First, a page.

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Abstract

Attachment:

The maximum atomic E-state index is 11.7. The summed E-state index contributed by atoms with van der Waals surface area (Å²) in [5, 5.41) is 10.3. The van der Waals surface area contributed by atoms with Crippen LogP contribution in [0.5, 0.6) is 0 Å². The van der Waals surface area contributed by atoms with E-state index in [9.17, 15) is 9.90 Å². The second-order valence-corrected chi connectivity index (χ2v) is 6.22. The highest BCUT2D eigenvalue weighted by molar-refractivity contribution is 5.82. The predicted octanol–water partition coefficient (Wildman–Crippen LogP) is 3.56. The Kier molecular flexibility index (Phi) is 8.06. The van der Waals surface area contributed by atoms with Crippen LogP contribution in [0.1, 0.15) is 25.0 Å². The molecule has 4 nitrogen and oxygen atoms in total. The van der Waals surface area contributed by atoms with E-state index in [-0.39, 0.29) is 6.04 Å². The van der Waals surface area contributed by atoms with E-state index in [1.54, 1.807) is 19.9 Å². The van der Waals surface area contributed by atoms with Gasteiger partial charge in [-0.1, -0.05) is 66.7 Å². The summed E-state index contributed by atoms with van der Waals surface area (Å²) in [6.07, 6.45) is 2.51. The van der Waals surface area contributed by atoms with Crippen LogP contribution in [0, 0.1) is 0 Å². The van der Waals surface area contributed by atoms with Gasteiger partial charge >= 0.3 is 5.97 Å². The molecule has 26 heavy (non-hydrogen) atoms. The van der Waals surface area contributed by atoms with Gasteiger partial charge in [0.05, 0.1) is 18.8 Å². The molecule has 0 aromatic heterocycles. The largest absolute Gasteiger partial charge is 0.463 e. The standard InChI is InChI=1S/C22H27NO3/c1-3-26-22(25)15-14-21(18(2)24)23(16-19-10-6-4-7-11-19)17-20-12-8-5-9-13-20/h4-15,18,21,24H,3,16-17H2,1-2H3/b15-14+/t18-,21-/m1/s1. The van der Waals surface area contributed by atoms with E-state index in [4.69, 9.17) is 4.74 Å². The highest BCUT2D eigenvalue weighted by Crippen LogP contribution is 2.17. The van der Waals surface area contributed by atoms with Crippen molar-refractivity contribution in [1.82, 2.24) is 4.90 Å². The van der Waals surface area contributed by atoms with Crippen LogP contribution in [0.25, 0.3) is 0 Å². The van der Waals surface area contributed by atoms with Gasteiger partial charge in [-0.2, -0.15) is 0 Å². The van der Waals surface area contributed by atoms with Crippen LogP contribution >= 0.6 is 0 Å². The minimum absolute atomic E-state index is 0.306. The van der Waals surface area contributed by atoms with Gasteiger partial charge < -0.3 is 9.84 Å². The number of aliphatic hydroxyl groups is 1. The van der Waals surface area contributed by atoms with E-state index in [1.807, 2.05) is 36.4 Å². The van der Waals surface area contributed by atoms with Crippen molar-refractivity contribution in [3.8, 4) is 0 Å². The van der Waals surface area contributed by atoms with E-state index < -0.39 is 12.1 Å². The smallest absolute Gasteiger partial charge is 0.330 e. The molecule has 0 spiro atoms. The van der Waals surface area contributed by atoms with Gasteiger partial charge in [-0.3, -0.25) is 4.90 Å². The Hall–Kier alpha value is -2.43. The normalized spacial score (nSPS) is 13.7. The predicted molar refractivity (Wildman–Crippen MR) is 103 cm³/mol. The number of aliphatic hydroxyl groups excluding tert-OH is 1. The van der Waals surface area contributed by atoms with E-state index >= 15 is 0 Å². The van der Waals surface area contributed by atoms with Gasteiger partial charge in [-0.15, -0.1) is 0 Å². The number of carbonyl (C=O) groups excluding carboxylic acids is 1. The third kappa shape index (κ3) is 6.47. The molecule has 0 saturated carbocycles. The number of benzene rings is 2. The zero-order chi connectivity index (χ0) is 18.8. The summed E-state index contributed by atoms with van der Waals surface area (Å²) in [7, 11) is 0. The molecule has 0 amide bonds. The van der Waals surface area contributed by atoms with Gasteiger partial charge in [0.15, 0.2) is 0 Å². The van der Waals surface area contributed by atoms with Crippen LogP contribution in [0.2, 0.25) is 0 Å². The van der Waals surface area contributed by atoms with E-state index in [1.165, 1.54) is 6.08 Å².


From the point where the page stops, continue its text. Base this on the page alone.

Research was carried out to develop improved protection guidelines for silane handling systems through enhanced understanding of the behavior of releases of this pyrophoric gas. The approach involved addressing three aspects of the problem: the prompt ignition behavior of silane; the reactivity characteristics of quiescent silane/air mixtures; and the rates of reaction of silane leaked into enclosures with and without explosion venting, in the presence of ventilation air flow. A first conclusion, reached from tests in a ventilated cabinet, was that, contrary to prevailing belief, the ventilation flow has no measurable effect on the prompt ignition of the release. From experiments in a 5.1-liter (311-in.3) sphere it was found that silane/air mixtures of concentrations between 1.4 and 4.1% (by volume) are explosive but stable. In this case, piloted ignition tests yielded laminar burning velocities up to 5 m/s (1000 ft/min). Mixtures between 4.5 and 38% (the maximum reached in the tests) were found to be metastable, and would undergo spontaneous ignition after a delay ranging from 15 to 120 seconds, with the shorter values corresponding to higher silane concentrations. Experiments were also performed in a 0.645-m3 (22.8-ft3) vessel both with and without explosion venting, to measure the rates of energy release associated with impulsively-started silane leaks from 1/8 and 1/4-in. (3.2 and 6.4-mm) lines. A method for the prediction of the venting requirements of partial-volume deflagrations (PVD) was evolved into a tool to quantify the pressure rise from ignition of silane leaks in enclosures. These results represent a significant step toward updating existing design recommendations which prescribe ventilation requirements that are based on outdated and, in some instances, misinterpreted data.